In the case of Lumba v Secretary of State for the Home Department  UKSC 12 the Supreme Court has held that it was unlawful to detain foreign prisoners under a secret policy which was the precise reverse of the publicly declared policy. However, the Court declined to award any more than nominal damages. The Claimants walk away with a total of £1 apiece.
Essentially, the Court holds that because the Claimants would have been detained anyway the unlawfulness is more or less irrelevant and no compensation is due. Remember, this is detention that was against the law, that was not been properly authorised and which was justified by deliberately false reasons by officials in order to conceal the true reasons. To make matters worse it was a deliberate scheme enacted for overtly political purposes, as opposed to mere incompetence.
The Court is silent on the big issues around administrative detention for immigration purposes. Many are concerned that the deprivation of liberty is becoming so commonplace and routine that officials and judges have lost sight of the fact that it represents the ultimate criminal sanction in our society. Plenty of actual criminals who have been convicted do not go to prison, while countless immigrants, who have either not been convicted of an offence or who have served their allotted time in detention, end up serving what would normally be considered a very weighty period of imprisonment reserved for serious offences. See this previous post on the issue by Harriet Grant.
The outcome of Lumba could have been worse. There was a weighty minority judgment to the effect that even detention under a secret policy was not unlawful. It could also have been somewhat better, as there were minority judgments to the effect that nominal compensation was an inadequate remedy.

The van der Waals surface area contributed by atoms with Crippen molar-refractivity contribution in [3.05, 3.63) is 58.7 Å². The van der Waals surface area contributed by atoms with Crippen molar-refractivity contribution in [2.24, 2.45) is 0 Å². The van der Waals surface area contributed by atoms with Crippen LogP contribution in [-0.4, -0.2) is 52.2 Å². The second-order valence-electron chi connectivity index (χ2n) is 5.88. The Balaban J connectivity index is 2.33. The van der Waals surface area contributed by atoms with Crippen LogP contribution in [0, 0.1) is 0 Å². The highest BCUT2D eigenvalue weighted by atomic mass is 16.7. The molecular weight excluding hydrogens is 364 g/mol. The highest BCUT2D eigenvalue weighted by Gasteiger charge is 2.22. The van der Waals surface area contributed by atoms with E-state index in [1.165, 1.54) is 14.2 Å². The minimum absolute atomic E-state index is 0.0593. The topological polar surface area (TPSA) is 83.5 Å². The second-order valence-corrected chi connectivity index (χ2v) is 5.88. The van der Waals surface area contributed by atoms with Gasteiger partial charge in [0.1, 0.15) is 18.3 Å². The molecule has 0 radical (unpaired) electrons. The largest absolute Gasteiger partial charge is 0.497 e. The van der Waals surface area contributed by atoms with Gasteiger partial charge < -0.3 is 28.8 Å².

It might be some consolation to the litigants in Lumba that their own legal costs will no doubt have to be paid by the Home Office, which will amount to quite a tidy sum by now. This is the one fly in the ointment for UKBA, that the judgment permits vindicatory and declaratory legal action to be brought, which could lead to substantial legal costs for the Home Office. However, it seems unlikely that the Legal Service Commission would fund such actions, so the threat is largely illusory.
In criminal law, it is considered better that the guilty walk free than the innocent be convicted. This is the principle behind, for example, the exclusion of coerced evidence: even if the police beat a confession out of a guilty man, that man should be set free, otherwise the police will continue to beat suspects and some innocent men will falsely confess. The same principle should apply in detention cases, otherwise the Home Office will never improve its decision making and processes. Money talks: only the threat of compensation payments would force the Home Office to put its house in order and that opportunity has been lost. A declaration of unlawfulness is like water off the proverbial duck’s back. As a result, it is inevitable that unlawful detention will continue.